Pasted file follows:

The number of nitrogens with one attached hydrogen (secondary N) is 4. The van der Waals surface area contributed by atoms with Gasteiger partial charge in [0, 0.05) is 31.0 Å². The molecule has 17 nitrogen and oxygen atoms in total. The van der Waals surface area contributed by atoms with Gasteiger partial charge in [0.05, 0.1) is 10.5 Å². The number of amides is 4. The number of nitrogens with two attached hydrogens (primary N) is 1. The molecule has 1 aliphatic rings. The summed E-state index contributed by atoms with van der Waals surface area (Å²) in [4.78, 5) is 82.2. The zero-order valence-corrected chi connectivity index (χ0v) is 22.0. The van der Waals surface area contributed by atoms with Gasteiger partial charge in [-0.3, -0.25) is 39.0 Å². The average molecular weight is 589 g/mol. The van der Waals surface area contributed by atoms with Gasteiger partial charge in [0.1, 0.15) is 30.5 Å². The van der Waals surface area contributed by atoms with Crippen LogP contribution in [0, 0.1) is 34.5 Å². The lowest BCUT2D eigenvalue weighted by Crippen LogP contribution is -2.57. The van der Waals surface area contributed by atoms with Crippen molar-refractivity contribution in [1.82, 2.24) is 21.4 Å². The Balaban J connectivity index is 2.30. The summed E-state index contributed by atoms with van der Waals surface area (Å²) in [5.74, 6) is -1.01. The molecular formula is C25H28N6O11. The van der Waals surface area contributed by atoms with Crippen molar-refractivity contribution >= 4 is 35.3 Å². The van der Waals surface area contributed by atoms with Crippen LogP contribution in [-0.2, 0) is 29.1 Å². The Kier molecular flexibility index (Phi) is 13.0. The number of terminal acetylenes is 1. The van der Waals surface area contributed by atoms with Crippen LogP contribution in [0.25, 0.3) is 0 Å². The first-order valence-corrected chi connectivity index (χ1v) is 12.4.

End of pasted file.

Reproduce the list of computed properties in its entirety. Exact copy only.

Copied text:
The number of nitrogens with one attached hydrogen (secondary N) is 4. The van der Waals surface area contributed by atoms with Gasteiger partial charge in [0, 0.05) is 31.0 Å². The molecule has 17 nitrogen and oxygen atoms in total. The van der Waals surface area contributed by atoms with Gasteiger partial charge in [0.05, 0.1) is 10.5 Å². The number of amides is 4. The number of nitrogens with two attached hydrogens (primary N) is 1. The molecule has 1 aliphatic rings. The summed E-state index contributed by atoms with van der Waals surface area (Å²) in [4.78, 5) is 82.2. The zero-order valence-corrected chi connectivity index (χ0v) is 22.0. The van der Waals surface area contributed by atoms with Gasteiger partial charge in [-0.3, -0.25) is 39.0 Å². The average molecular weight is 589 g/mol. The van der Waals surface area contributed by atoms with Gasteiger partial charge in [0.1, 0.15) is 30.5 Å². The van der Waals surface area contributed by atoms with Crippen LogP contribution in [0, 0.1) is 34.5 Å². The lowest BCUT2D eigenvalue weighted by Crippen LogP contribution is -2.57. The van der Waals surface area contributed by atoms with Crippen molar-refractivity contribution in [1.82, 2.24) is 21.4 Å². The Balaban J connectivity index is 2.30. The summed E-state index contributed by atoms with van der Waals surface area (Å²) in [5.74, 6) is -1.01. The molecular formula is C25H28N6O11. The van der Waals surface area contributed by atoms with Crippen molar-refractivity contribution >= 4 is 35.3 Å². The van der Waals surface area contributed by atoms with Crippen LogP contribution in [-0.2, 0) is 29.1 Å². The Kier molecular flexibility index (Phi) is 13.0. The number of terminal acetylenes is 1. The van der Waals surface area contributed by atoms with Crippen LogP contribution in [0.25, 0.3) is 0 Å². The first-order valence-corrected chi connectivity index (χ1v) is 12.4.